Although this sampling strategy has many benefits compared with obtaining a random sample from the official population register, and can save significant financial resources (and time) compared with a regular (registered) postal survey, I did come across some unexpected methodological challenges. I list these challenges and also make suggestions about how to avoid them in future research. Overall, I wish to show how this type of convenience sampling of parents can be an economical and straightforward way to obtain a viable sample for research.

3.1.  Two-stage cluster sampling and first stage non-response

As we are dealing with two-stage cluster sampling, refusal can occur at the cluster level as well as the individual level. The schools or day-care organizations act as gatekeepers in terms of accessing potential respondents, which is the first hurdle to deal with in the sampling strategy. However, in this test case almost all the schools and day-care facilities co-operated and had a positive attitude towards the survey. Only one school refused – the smallest primary school (< 40 pupils) in the area. This refusal was due to privacy concerns of the parent-teacher association (PTA), although some kind of power struggle between the PTA and the principal (who was in favour of participation) seems to have contributed to the refusal.

With regard to the day-care organisations, only one private facility (with up to eight children) refused. The day-care mother was “not interested” and did not want us to contact parents through her. The second contact ended with an even clearer refusal. The other two private day-care businesses and four day-care organisations – two ‘mini crèches’ (up to 23 children) and two ‘day-care centres’ (a minimum of 24 children) –happily participated.

To convince these gatekeepers in the first stage, making use of an authority or survey sponsor effect (e.g. Dillman, 2000; Groves et al., 1992; Stoop, 2012) seemed to help. The authority or sponsor effect should also be used on the managers of day-care organizations. As many one-woman, private day-care facilities are run by mothers themselves, convincing them by focussing on the social responsibility to help out and the potential scarcity of surveys (e.g. Groves et al., 1992) for parents when selecting people through their children might also be helpful.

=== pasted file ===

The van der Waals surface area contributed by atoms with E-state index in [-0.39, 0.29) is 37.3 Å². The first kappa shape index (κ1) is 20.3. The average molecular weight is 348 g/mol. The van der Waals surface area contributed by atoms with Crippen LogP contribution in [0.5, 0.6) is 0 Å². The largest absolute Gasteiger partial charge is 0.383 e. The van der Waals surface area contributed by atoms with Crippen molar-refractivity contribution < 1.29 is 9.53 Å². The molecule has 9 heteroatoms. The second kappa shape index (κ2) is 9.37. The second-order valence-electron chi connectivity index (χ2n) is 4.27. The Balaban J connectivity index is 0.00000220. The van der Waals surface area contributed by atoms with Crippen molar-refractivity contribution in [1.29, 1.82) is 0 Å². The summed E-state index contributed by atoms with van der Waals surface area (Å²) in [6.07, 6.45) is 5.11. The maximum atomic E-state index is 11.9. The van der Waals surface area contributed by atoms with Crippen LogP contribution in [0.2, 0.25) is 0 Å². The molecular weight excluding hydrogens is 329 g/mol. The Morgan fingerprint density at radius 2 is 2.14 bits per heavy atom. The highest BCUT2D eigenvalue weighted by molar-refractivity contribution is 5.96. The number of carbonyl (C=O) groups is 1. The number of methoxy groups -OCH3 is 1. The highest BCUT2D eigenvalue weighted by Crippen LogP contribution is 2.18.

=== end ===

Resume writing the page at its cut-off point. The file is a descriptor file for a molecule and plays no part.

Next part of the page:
3.2.  Determining the sample size among anonymous sample units

A second downside of two-stage cluster sampling is that the sample size is not known in advance (see e.g. Salehi & Seber, 1997). Moreover, two-stage cluster sampling requires a larger sampling size than random sampling to come to the same effective sample size, which may increase the sampling error. However, given that all mothers in all schools and day-care facilities in the area were selected for this study, the effective sample size was only affected by refusal at the school or day-care level. Determining the actual sample size of unique mothers or parents while having to deal with the privacy regulations of schools and organisations can be challenging. Identifying unique mothers in an anonymous sample and preventing (anonymous) mothers from receiving multiple survey requests through different children required some effort from the schools as well as from us.

As the method implies working with information concerning minor children, guarantees regarding privacy and anonymity are essential for schools and day-care facilities. This required an identification system for a sample in which the identity of children or parents remains private combined with a need to have unique codes that could be reliably used over repeated communications. The challenge of developing such an identification system was relatively easily overcome through an agreement to use the schools’ standard pupil identification number in combination with a logically chosen, two-letter code referring to each school. A similar system was used for the youngest pre-school children and most of the day-care facilities, but with a combination of class or group numbers followed by a reference to the personal, unique icon (e.g. ‘teddy bear’) they use instead of numbers for the children. This code was also preceded by a two-letter designation referring to the name of the organization. Accordingly, only anonymous lists of identification numbers and numbers combined with references to icons were provided.

The benefit of using existing identification lists was that these were readily available, although the full lists with names remained in the custody of the schools. Therefore, the schools involved knew who the envelopes needed to be delivered to, but the survey organizers remained unaware of the identity of the children and their mothers. This allowed guaranteed anonymity, but maintained the ability to follow up specific sample units, as the schools (and day-care organizations) kept the full list and only need to match coded envelopes with the correct child.